Tuesday night Anchor Towing operator Dan Hunt make a presentation to the McHenry County Board on what he called the “unintended consequences” of the county ordinance on towing that was passed 24-0 in February. (There are 24 board members.)
I asked first Assistant State’s Tom Carroll how his staff analyzed the law. Here’s what he told me:
The Truth in Towing law became effective July of 2008.
I think it was spurred on by some towing companies that arrived on an accident scene and would subsequently charge up to $4,000 for a tow.
Attorney General Madigan’s office filed litigation against some of those offending companies, primarily on roads in Chicago.
The Truth in Towing law gave the Illinois Commerce Commission the authority to regulate the towing industry by requiring towing agencies to accept credit cards, provide an itemized list of charges at the time of the tow and other consumer information.
There’s two distinct portions of the law that have different requirements. The first part applies to relocation towing, which would be the towing of trespassing vehicles left in parking lots of apartment buildings or businesses like Walgreens without permission.
Towing companies under that section have to apply for a reallocators’ license at the cost of $900 and each employee who drives a vehicle for a relocation company must be licensed at a cost of $90 per employee.
Finally, the companies have to use an ICC towing ticket that costs $7.50 a piece. It’s a tax essentially.
The second part of the TIT applies to safety towing which is towing damaged or disabled vehicles, rather than trespassing vehicles.
This section requires some disclosures on the part of the towing company and requires registration with the ICC of $450 per company and $150 per truck. Now, the difference is that you just have register, you don’t need a license. Here, as long as you pay the $450, I think you’re in. You don’t have to pay the fee per employee.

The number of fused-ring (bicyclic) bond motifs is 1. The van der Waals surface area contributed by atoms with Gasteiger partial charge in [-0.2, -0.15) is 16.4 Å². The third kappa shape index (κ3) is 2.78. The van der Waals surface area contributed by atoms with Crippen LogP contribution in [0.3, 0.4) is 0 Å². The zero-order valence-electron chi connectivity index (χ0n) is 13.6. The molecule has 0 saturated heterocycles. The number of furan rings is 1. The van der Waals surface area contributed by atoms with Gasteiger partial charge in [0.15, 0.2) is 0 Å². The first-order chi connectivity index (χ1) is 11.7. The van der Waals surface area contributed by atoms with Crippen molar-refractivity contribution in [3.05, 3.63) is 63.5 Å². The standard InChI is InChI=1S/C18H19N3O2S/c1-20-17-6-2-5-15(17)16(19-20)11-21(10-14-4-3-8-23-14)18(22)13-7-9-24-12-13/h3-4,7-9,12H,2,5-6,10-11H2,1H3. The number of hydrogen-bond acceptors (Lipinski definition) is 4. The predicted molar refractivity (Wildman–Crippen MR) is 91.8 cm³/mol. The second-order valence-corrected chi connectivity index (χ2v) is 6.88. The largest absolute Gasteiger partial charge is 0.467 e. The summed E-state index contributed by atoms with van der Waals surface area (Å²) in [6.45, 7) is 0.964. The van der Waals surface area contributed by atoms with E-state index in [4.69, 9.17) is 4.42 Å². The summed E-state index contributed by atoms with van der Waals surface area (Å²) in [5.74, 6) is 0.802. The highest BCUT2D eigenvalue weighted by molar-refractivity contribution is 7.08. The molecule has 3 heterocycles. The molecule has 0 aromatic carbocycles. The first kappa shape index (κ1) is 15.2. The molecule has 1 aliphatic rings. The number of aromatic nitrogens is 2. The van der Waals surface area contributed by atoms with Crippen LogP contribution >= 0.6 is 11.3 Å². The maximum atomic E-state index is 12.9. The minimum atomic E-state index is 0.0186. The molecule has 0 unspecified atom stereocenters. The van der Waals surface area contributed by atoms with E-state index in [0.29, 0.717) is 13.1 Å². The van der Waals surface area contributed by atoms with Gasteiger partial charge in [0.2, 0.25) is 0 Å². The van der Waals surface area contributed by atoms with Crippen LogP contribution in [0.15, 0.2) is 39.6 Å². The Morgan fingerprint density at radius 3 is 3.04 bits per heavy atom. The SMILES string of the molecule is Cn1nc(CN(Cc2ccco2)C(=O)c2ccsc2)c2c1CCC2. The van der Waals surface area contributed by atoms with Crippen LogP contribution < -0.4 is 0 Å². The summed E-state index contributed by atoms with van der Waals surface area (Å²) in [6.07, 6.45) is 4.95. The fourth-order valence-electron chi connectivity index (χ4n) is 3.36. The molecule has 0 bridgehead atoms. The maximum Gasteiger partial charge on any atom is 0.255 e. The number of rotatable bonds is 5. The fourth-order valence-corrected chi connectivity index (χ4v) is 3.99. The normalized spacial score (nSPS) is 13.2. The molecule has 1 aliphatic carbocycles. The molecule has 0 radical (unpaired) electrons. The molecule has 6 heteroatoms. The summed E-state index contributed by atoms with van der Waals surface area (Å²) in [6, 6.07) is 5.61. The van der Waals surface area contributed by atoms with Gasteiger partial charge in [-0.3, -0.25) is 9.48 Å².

Under the relocation towing the ICC regulates how much you can charge to relocate a vehicle so consumers don’t get, for example, a $4,000 tow charge for a two mile tow.
But in safety towing, the ICC doesn’t regulate the rates. However, the customer has to authorize the tow before it happens. The tower has to, prior to towing, tell the owner or operator of the vehicle where the vehicle will be towed, all costs for towing, storage or any other fee that could be incurred.
In other words, they can’t tell you they will tow it for $50, without telling you a $500 a day storage fee will be charged(if that is the case).
There’s an itemized invoice. You have the right to pay by cash or credit card, the right to get a vehicle returned during normal business hours.
These rights have to be published at their place of business. The towing trucks have to have the business name, address and phone number displayed on the truck. They have to keep all records of records of all their tow invoices and consumer disclosures for five years.
The contracts the consumer are signing are not allowed to contain waivers of liability for the tower.
This law specifically applied to counties with populations of counties with more than one million, but any county can elect to be covered via resolution, which is what McHenry County did, along with Will, Kane, Winnebago are the ones that we know of.
The issue potentially with the law is presently it is an all or nothing proposition.
You opt into all of the law covering the first and second sections or nothing.
You can’t adopt an ordinance that adopts only the relocation towing and not the safety towing or vice versa.
The good news is Senator (Pam) Althoff is in the process of proposing, I believe, an amendment to the law which would enable a county to opt out of ICC regulation of safety towing, while adopting relocation towing.
She’s going to try to do it in the veto session.
We aren’t recommending anything specifically.
It’s our job to interpret the law.
If the county board wishes to remove the county from the ICC jurisdiction, then they have to pass another resolution to that effect.